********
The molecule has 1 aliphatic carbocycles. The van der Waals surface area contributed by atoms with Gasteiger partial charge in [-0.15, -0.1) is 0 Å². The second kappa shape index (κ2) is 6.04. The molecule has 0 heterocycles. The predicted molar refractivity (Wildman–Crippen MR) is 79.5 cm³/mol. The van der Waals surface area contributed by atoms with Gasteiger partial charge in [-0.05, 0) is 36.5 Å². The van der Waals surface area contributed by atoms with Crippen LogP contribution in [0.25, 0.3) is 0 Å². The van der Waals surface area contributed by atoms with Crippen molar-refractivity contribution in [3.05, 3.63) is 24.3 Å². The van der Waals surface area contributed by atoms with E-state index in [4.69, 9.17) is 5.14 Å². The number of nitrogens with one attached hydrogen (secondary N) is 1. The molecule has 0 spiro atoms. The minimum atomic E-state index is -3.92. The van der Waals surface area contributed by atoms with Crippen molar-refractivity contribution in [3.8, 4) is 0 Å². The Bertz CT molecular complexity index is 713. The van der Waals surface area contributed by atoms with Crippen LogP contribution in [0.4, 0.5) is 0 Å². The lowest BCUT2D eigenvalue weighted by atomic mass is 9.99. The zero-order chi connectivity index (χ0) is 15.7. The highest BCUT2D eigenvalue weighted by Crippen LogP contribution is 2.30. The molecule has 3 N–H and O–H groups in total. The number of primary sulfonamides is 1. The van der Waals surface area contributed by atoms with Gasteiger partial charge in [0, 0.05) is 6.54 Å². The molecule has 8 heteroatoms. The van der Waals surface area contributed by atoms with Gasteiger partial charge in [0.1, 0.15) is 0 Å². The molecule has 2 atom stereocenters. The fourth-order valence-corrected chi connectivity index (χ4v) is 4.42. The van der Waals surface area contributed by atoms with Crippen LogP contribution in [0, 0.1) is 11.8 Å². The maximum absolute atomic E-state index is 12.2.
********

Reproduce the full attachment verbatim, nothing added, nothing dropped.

The molecule has 1 aliphatic carbocycles. The van der Waals surface area contributed by atoms with Gasteiger partial charge in [-0.15, -0.1) is 0 Å². The second kappa shape index (κ2) is 6.04. The molecule has 0 heterocycles. The predicted molar refractivity (Wildman–Crippen MR) is 79.5 cm³/mol. The van der Waals surface area contributed by atoms with Gasteiger partial charge in [-0.05, 0) is 36.5 Å². The van der Waals surface area contributed by atoms with Crippen LogP contribution in [0.25, 0.3) is 0 Å². The van der Waals surface area contributed by atoms with Crippen molar-refractivity contribution in [3.05, 3.63) is 24.3 Å². The van der Waals surface area contributed by atoms with E-state index in [4.69, 9.17) is 5.14 Å². The number of nitrogens with one attached hydrogen (secondary N) is 1. The molecule has 0 spiro atoms. The minimum atomic E-state index is -3.92. The van der Waals surface area contributed by atoms with Crippen molar-refractivity contribution in [3.8, 4) is 0 Å². The Bertz CT molecular complexity index is 713. The van der Waals surface area contributed by atoms with Crippen LogP contribution in [0.4, 0.5) is 0 Å². The lowest BCUT2D eigenvalue weighted by atomic mass is 9.99. The zero-order chi connectivity index (χ0) is 15.7. The highest BCUT2D eigenvalue weighted by Crippen LogP contribution is 2.30. The molecule has 3 N–H and O–H groups in total. The number of primary sulfonamides is 1. The van der Waals surface area contributed by atoms with Gasteiger partial charge in [0, 0.05) is 6.54 Å². The molecule has 8 heteroatoms. The van der Waals surface area contributed by atoms with Gasteiger partial charge in [0.1, 0.15) is 0 Å². The molecule has 2 atom stereocenters. The fourth-order valence-corrected chi connectivity index (χ4v) is 4.42. The van der Waals surface area contributed by atoms with Crippen LogP contribution in [0, 0.1) is 11.8 Å². The maximum absolute atomic E-state index is 12.2.